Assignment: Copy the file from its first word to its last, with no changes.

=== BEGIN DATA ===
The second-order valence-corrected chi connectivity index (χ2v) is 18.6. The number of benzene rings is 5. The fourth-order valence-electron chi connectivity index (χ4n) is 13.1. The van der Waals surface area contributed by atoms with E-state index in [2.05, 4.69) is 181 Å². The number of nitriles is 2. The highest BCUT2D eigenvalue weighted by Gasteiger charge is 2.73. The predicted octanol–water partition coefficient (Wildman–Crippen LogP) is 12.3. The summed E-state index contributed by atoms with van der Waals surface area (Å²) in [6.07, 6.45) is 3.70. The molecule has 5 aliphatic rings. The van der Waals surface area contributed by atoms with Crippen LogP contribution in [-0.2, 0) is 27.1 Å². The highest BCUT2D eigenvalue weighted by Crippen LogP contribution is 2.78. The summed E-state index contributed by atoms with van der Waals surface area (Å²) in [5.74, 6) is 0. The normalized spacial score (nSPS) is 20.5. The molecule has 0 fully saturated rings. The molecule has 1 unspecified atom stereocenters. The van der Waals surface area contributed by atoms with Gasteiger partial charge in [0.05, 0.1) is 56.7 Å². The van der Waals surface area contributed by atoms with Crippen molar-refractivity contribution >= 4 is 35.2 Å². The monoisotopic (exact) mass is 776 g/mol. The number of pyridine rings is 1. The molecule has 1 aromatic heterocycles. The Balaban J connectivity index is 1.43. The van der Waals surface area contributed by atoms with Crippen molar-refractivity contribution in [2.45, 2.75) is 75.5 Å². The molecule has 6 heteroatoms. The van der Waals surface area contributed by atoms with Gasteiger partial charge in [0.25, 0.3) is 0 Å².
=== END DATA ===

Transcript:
The second-order valence-corrected chi connectivity index (χ2v) is 18.6. The number of benzene rings is 5. The fourth-order valence-electron chi connectivity index (χ4n) is 13.1. The van der Waals surface area contributed by atoms with E-state index in [2.05, 4.69) is 181 Å². The number of nitriles is 2. The highest BCUT2D eigenvalue weighted by Gasteiger charge is 2.73. The predicted octanol–water partition coefficient (Wildman–Crippen LogP) is 12.3. The summed E-state index contributed by atoms with van der Waals surface area (Å²) in [6.07, 6.45) is 3.70. The molecule has 5 aliphatic rings. The van der Waals surface area contributed by atoms with Crippen LogP contribution in [-0.2, 0) is 27.1 Å². The highest BCUT2D eigenvalue weighted by Crippen LogP contribution is 2.78. The summed E-state index contributed by atoms with van der Waals surface area (Å²) in [5.74, 6) is 0. The normalized spacial score (nSPS) is 20.5. The molecule has 0 fully saturated rings. The molecule has 1 unspecified atom stereocenters. The van der Waals surface area contributed by atoms with Gasteiger partial charge in [0.05, 0.1) is 56.7 Å². The van der Waals surface area contributed by atoms with Crippen molar-refractivity contribution >= 4 is 35.2 Å². The monoisotopic (exact) mass is 776 g/mol. The number of pyridine rings is 1. The molecule has 1 aromatic heterocycles. The Balaban J connectivity index is 1.43. The van der Waals surface area contributed by atoms with Crippen molar-refractivity contribution in [2.45, 2.75) is 75.5 Å². The molecule has 6 heteroatoms. The van der Waals surface area contributed by atoms with Gasteiger partial charge in [0.25, 0.3) is 0 Å².